What is the standard government solution to all this? A four-step programme:

1) Reassure investors that the risks are not that great. This could be done by providing a ready life-line of cash injection to financial institutions.

2) Push up financial asset prices by making long-term bonds scarce, and short-term cash more readily available. This is an instrument by central banks to boost prices of shorter-term assets.

3) Reduce the amount of risks by guaranteeing and in some cases nationalising financial institutions on the verge of collapse.

4) Recapitalise the financial markets by having the government take minority shares in banks and big companies.

After trying all this, it appears that the global contagion is still not contained. Prof DeLong proposes another further 3 (more drastic) steps as follows:

5) Massive purchases of risky assets by governments to bring down the amount of risk that the private sector must bear. This is in line with the reduced risk appetites of the private financial systems.

6) Nationalisation (Sweden in 1992) where large chunks of global financial system is brought under government control (and later reprivatised).

7) Massive government spending and development programmes as the private sector may be too shell-shocked to finance anything for the next few years.

The question is whether this will all work. It appears to be advocating a strong degree of government involvement in the economy – not exactly what a free-wheeling capitalist world should look at.

For a start, there are certain roadblocks which could be fueled by ideological and intellectual opposition. Professor DeLong highlighted the Marx-Hoover-Hayek Axis, where the distinguished gentlemen generally opposed any moves by central banks taking on a major role in remedying financial markets. The US Republication Party is also generally against any moves which limits the free movement of markets.

There are also individuals who regard the bailing out of financial firms as travesty. This is because the “greedy sinners” of Wall Street should be adequately punished for bankrupting the system. However, Prof DeLong subscribes to the view of Martin Wolf (Financial Times) who said that we shouldn’t treat the economy as a morality tale.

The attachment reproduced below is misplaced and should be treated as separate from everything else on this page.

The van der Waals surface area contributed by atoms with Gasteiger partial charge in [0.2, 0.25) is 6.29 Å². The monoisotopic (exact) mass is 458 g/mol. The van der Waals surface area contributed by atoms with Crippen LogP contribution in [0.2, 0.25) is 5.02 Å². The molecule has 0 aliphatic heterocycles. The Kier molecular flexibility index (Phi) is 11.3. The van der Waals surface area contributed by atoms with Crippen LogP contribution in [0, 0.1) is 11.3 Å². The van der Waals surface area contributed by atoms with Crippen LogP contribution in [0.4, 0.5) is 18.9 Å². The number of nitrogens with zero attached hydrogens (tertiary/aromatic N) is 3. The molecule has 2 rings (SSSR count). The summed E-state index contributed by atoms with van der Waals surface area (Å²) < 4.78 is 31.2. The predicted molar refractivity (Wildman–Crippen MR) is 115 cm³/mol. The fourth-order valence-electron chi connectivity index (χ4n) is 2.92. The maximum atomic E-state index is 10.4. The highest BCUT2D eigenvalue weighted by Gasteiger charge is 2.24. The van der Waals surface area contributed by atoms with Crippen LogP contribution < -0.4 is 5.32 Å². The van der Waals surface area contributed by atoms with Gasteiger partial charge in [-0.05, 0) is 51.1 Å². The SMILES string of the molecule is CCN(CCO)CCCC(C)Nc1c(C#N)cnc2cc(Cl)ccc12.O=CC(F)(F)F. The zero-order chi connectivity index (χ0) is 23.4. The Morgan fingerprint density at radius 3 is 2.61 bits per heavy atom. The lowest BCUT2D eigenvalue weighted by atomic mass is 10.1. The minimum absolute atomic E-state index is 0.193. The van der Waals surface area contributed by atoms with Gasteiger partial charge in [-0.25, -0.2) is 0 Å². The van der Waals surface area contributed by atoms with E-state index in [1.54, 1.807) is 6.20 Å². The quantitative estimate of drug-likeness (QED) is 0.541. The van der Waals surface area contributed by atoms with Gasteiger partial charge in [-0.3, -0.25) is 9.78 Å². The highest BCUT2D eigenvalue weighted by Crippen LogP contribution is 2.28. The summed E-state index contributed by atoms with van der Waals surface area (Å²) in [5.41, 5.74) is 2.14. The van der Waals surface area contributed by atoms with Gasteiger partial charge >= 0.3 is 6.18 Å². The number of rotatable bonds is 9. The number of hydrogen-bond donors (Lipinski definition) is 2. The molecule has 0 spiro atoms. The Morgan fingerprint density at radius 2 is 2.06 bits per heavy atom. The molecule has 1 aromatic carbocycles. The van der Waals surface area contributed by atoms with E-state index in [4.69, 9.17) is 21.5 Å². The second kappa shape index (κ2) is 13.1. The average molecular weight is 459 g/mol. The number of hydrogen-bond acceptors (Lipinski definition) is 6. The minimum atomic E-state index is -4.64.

However, these are different times. Markets are not infallible and cannot be left to fend for themselves. Intervention is needed, and governments should treat it as a technocratic challenge – not a moral or religious one. New regulatory reforms are needed, and the lack of theoretical and academic anchors only means that bold and unprecedented moves must be made.

What do you think of Prof DeLong’s strategies? Will they work?

Embedded below is a copy of Prof DeLong’s slides. You can also get a copy of his paper here.


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One comment

  1. Anonymous
    posted on Dec 01, 2009 at 10:15 PM

    $3 million of freewheeling spending by UC President Yudof/UCB Chancellor Yudof on consultants when the work can be done internally. Save UC and UCB $3 million and do the work of the consultants internally. World class faculty and staff and the UCB Academic Senate are capable of doing the work internally.
    As an aside, it is a recession: do your job UCB Chancellor; do your job UC President Youdof